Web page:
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at Cicero's Head, Red Lion Passage, Flexit Street ;
where Letters are particularly requested to be sent, Post-PAID.
And sold by J. HARRIS (Successor to Mrs. NEWBERY),
at the Corner of St. Paul's Church Yard, Ludgate Street;

and by PERTHES and BESSER, llanburgh. 1818.


STILL, my little sweet brunette ! ONCE more the gentle airs of Spring

I sigh for you, and no one else! The promise of fresh pleasure bring : If you frown, oh I shall fret.

Once more the minstrel of the grove I shall die at your repulse!

Attupes new sonnets to his love : Fast the silent wings of Time

Once more the fieret almost peeps O'er your opening beauty move :

From moss which to the white-frost weeps. Soon shall I behold your prime

And soon, to Flora's breath serene, Ripen to the breath of Love!

That moss shall wear a softer green. Then, if your assenting bosom

Ah! while such warblings wake the year, Heave to me but balf so true,

Shall Marianne refuse to hear I may pluck the unfolded blossom

Amid such choral symphony
Of delight, with love and you !

Is Marianne still deaf to me?
Museus. Ah, must I mourn (tho' every glade

Still bloom, in former hues array'd,
AGAIN the pleasant breath of Spring Tho' every lawn in fioral gold

Steals o'er the lawn and glen and grove; Again sball glow)-my true-love cold? And gentle pairs, on frolic wing,

Twitter" What is life, but loves"
Ere gleams the budding lilac's bloom, But yester-morn was half-conceal'd

Yon warbler' hath his mate address'd, A timid violet from my sight,
And, burnishing the golden plume, The rosemary's pale shade bad veil'd
Pagts to weave his genial nest.

Its glimmering leaves, its virgin white. Then listen to the verbal bird,

I stoop'd to taste the breathing spring, Nor Ay so sweet a Valentine :

So gentle in the recent fower, And, if with charmed ear be heard

And welcome the sweet tints that bring His melting music-deem it mine!

The promise of a softer hour.

Some moments past, I hied to view

The little traits of yesterday : That little sprig of young peach-bloom,

But gone was all the illusive hue; The promise fair of sweets to come,

The very leaves were shrunk away. Was sent, in sooth, by me: And, though its tints be all too weak

And is that violet's glance so coy,
To emulate thy lips and cbeek,

Which fed, as if afraid of me,
It yet resembles thee !

Say, is it like a dream of joy
Then bid me picture the fond hour

That paints the air, but ne'er shall be? When like the fruit, as now the flower, If I have hail'd thy vernal pride, Nor plac'd beyond my reach,

Say, is thy bower the rosemarine, I may salute thee supny-ripe,

That veils the blushi thy scorn would hide, And (more delicious still the type)

The blush I fondly fancied mine?
May pluck-a melting peach !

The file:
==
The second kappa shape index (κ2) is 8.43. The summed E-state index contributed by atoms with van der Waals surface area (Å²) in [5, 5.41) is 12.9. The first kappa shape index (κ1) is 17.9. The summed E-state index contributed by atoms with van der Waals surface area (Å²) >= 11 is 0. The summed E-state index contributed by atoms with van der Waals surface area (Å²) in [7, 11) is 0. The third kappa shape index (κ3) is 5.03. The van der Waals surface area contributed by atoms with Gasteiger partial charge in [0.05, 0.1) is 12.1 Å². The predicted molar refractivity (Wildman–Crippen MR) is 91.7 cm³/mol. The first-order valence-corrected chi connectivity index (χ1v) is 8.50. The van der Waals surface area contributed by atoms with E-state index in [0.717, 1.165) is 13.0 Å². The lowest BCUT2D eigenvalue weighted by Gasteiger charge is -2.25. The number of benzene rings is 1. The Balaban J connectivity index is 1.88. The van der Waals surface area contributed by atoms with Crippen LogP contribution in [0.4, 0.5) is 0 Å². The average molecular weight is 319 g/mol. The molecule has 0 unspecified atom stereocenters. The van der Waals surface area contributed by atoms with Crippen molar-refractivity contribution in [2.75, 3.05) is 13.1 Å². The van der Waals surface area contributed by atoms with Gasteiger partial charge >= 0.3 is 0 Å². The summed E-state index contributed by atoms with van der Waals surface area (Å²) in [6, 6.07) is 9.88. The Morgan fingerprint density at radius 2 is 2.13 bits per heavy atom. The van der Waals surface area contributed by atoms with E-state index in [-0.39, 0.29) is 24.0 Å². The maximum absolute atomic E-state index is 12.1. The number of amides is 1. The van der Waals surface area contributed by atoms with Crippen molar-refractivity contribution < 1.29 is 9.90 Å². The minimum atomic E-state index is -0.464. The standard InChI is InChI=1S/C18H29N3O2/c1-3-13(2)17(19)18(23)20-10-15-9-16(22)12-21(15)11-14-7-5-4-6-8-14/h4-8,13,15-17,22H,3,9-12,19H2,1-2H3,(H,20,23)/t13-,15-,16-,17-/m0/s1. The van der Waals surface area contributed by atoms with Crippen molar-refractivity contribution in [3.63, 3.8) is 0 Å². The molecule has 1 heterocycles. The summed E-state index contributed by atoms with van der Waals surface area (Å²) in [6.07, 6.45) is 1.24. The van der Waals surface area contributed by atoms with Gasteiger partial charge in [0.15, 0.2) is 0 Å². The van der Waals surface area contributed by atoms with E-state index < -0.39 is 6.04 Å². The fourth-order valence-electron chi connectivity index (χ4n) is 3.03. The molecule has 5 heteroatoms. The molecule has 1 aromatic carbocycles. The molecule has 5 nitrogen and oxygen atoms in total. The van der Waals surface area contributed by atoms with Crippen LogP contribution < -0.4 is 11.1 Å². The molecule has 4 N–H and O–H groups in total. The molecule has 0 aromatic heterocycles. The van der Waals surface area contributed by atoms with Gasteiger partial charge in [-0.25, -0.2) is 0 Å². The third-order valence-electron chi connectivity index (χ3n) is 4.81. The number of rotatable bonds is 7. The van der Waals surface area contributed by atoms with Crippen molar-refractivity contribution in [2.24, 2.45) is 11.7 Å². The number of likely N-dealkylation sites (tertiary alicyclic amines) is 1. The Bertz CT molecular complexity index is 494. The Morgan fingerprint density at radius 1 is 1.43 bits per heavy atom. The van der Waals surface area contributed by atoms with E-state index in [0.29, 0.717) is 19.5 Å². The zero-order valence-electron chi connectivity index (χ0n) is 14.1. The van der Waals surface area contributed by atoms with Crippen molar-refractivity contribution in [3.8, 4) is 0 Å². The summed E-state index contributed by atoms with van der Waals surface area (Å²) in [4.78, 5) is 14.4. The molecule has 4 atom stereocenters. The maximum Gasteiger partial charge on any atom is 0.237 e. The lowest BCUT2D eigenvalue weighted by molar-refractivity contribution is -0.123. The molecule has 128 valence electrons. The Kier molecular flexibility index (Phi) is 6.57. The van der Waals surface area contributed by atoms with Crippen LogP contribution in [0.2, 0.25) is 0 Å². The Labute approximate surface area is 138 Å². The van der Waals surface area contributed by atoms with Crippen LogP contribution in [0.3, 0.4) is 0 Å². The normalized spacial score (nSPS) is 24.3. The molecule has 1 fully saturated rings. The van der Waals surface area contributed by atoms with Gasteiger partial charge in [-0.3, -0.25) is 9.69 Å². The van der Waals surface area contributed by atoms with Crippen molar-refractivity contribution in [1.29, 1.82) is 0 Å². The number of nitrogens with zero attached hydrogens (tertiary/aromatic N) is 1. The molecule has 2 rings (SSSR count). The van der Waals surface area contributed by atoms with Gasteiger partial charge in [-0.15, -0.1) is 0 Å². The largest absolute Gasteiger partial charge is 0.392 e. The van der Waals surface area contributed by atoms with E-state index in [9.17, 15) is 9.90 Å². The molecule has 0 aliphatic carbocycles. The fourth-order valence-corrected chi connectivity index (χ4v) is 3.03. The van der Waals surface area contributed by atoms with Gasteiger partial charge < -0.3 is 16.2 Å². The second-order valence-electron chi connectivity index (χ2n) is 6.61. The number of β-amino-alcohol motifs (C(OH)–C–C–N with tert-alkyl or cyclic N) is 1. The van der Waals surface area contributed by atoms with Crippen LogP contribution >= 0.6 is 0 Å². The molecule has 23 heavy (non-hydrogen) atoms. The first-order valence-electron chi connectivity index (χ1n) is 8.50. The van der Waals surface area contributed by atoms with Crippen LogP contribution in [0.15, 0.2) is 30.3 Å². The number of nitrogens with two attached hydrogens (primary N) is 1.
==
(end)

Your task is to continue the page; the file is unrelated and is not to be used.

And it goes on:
Bradford Ablas Church, Dorset, 401. Hatfield, co. Hertford, view of, 297.
Caerdiff Church, 9.

Luther, Portrait of, 209.
Dorchester Old Bridge, Oxon, 104.

Norton Church, co. Derby, 497. Dublin, Tenter-house in, 113.

Quatford Church, Salop, 17. Earl's Shilton Church, co. Leic. 305. Salisbury, Poultry Cross at, 393. Eghum Church, Surrey, 577.

Sherborne, New Inn at, 201. Harnhan Bridge, Chapel, &c. al, 393. Tewkesbury, Antient Building at, 489.




On the

N the conclusion of each succeeding Volume, it has been customary to present to our Readers the most heartfelt thanks for their long and unabated patronage of our labours and to assure them of our constant adherence to the genuine principles of the English Constitution, as established by Magna Charta, confirmed by the glorious Revolution, and strengthened and perpetuated by the mild Government of the illustrious House of BRUNSWICK. - To these principles we have uniformly and steadily adhered; nor, thanks to a beneficent Providence, have the principles themselves lost any thing of their value. They have been assailed with great violence; they have been confronted with unheard-of novelties; they have been branded with standing in the way of all those Utopian schemes of improvement with which the Publick has of late been nauseated. But we may venture to assert, that they have entered into the mind of no man among us by the avenues of considerrate examination and conviction, who has wavered in his attachment to them. They are the only principles recognized by our happy Constitution; under the shadow of which the Nation has so long reposed in safety, and flourished in character and dignity; they are those of the soundest and best Statesmen who have graced our councils, and who have left to us the fruit of their wisdom, their firmness, and their labours. These were the principles which opposed an effectual bar to the Revolutionary spirit of 1792, which kept up the spirit of resistance to Buonaparte through a long contest, and at length liberated Europe ; and which, after having conducted us to a Peace which secures our glory and our greatness together, are, by their influ


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